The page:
When one sees a five year plan, that looks beautiful with color charts and pictures, with simply a fixed percentage increase on some activities every year, and then adds a tenth year result that looks just OK, no serious planning went into that plan. The superintendent in such a case prepared a "selling document only", it is always a beautiful colorful document, but without any serious planning. Five years are too long. Too many things can change even within a year. What many school districts do not have is a one year operating plan where there is a measurable performance goal like an ACT score that is 5-10% higher than the last one achieved, and measurable objectives are defined for every management and supervisory position in every single school and in central management. One cannot achieve good results with only titles. The Five Year Strategic Plans of the Knox County, TN superintendent, James McIntyre were good examples of this.

The Knox County, Tennessee school district has an unusually large PR group as of 2015 whose planning and execution on any action they target is excellent. They do not report all of the news. They report only what looks good, creating a positive image in the eyes of the public. As a result, the public is unaware how poorly their children are prepared in our public schools.

One sees significant additional money requests annually from the board of education, with two big problems.
  • They are never tied to a plan to show how much they will raise the ACT results that count. The promises are endless.
  • Most such programs do not produce any improvement in the ACT scores. However, the amount approved one year just keeps included every year thereafter and no one questions it. It is sad how the people's hard-earned tax dollars are wasted in education without any improvement in results.


"A half-truth is a whole lie” is a popular proverb that’s been directed at newspapers and politicians since the 1880s.
"A lie told often enough becomes the truth." - Lenin
"Present good news to the public and repeat often, no matter how insignificant it is. Do not present the bad news to the public, no matter how important it is" - Goebels and Hitler
All these methods are used in most PR organizations in school districts.

We overspend the people's money every year in education in Knox County, Tennessee and produce one of the worst results at the same time within the USA. Internationally, we dropped to 40th place in math, a new all time low record - that's the bottom of the industrialized countries. Our education spending per student is the fifth highest in the world. Our school districts are always pushing for more money as the solution to fix the poor results. We also do not identify for the public all of the money we spend on education. Some such moneys are commingled with non-education related expenses and hidden in different cost centers. I think that the public who is paying for the poor results and high expense levels deserves to get a detailed accounting of how much money we really spend on education-related expenses.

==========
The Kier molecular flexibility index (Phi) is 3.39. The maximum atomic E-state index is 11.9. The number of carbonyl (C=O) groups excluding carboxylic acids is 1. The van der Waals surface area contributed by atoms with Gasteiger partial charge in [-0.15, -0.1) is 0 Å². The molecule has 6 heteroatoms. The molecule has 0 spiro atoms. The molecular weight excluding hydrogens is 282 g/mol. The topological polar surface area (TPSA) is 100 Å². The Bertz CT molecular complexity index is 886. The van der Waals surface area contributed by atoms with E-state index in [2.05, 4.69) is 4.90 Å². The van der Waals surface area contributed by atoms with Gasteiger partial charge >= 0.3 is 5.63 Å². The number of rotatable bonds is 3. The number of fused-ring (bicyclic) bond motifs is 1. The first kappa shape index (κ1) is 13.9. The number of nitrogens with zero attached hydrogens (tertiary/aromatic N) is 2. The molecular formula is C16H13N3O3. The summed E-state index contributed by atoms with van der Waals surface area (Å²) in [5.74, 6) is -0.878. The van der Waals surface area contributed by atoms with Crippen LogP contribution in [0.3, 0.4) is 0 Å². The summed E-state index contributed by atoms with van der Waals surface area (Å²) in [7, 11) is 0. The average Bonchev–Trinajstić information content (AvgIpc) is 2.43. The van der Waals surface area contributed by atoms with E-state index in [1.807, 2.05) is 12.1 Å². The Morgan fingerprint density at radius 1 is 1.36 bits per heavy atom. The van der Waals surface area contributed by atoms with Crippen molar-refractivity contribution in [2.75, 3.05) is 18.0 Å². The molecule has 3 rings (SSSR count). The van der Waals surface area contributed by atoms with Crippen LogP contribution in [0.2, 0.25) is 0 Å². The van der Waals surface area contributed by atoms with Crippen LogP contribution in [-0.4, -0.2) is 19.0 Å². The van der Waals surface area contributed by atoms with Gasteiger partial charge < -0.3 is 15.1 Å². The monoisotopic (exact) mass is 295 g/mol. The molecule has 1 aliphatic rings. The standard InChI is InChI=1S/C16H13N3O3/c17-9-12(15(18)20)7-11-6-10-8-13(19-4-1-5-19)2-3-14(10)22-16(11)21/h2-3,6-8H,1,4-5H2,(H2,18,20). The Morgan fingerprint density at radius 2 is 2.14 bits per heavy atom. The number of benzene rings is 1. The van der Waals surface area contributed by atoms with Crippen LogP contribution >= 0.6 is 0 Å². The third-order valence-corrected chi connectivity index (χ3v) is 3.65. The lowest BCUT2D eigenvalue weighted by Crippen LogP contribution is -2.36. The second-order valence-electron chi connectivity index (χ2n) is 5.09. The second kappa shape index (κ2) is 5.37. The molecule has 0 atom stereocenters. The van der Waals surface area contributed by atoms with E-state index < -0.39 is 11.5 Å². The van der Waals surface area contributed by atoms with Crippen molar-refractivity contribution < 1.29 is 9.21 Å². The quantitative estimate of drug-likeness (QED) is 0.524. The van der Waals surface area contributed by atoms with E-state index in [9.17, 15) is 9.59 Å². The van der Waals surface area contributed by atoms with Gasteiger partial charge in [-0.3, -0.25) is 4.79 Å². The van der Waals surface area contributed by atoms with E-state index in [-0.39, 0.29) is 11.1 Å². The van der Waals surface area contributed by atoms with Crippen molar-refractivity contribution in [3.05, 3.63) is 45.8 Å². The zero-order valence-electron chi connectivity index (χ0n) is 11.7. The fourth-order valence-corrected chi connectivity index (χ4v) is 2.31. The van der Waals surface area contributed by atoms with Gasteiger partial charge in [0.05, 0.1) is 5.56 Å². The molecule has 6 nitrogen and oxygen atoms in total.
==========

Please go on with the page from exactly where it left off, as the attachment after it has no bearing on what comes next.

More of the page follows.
We need a forensic audit to identify exactly where the money went and why it was not getting to the right place in the school district, destroying most of our children's employability, our workforce and our economy as a result.

Proposed programs costing additional tens of millions of dollars in each state by school district management, did not and do not deliver higher act or sat scores. They are the only tests that show the real end of high school results.Could these kinds of ineffective actions be accidental after more than 40 years? No, they cannot and they require uniform statewide control via laws.

More than 30 states cut back education spending since 2008. See http://www.cbpp.org/cms/?fa=view&id=4011. Even with such reductions in spending, the US is the fifth largest spender per student among the industrialized countries, with the lowest academic performance among those nations.

All things are possible - if one is smart.

The chart below shows very poor expense management without any reasonable monthly control per school that disregards the approved budget with overspending without any recourse and with poor academic results.

No report covers all expenses going into education, although the state report covers significantly more in its Tennessee Education Statistical Report for each year than the Knox County education district itself.

The problem is that when board members look at a chart like this they do not recognize poor results or excessive spending. Most of them do not understand what not being ACT Ready means, and most importantly do not understand how robotics will impact all children who are not ACT Ready, and within just a few years will be impacting some jobs that require training beyond high school. Most board members do not want to learn and do not question the superintendent about academic results and spending vs. objective or budget every month at board meetings. In our opinion two questions are vital in managing poorly performing education districts. THESE TWO QUESTIONS need to be answered monthly:
  • How are we doing with the most important academic results (e.g., annual ACT and monthly year-to-date GPA) year-to-date vs. plan in every school and the school district, and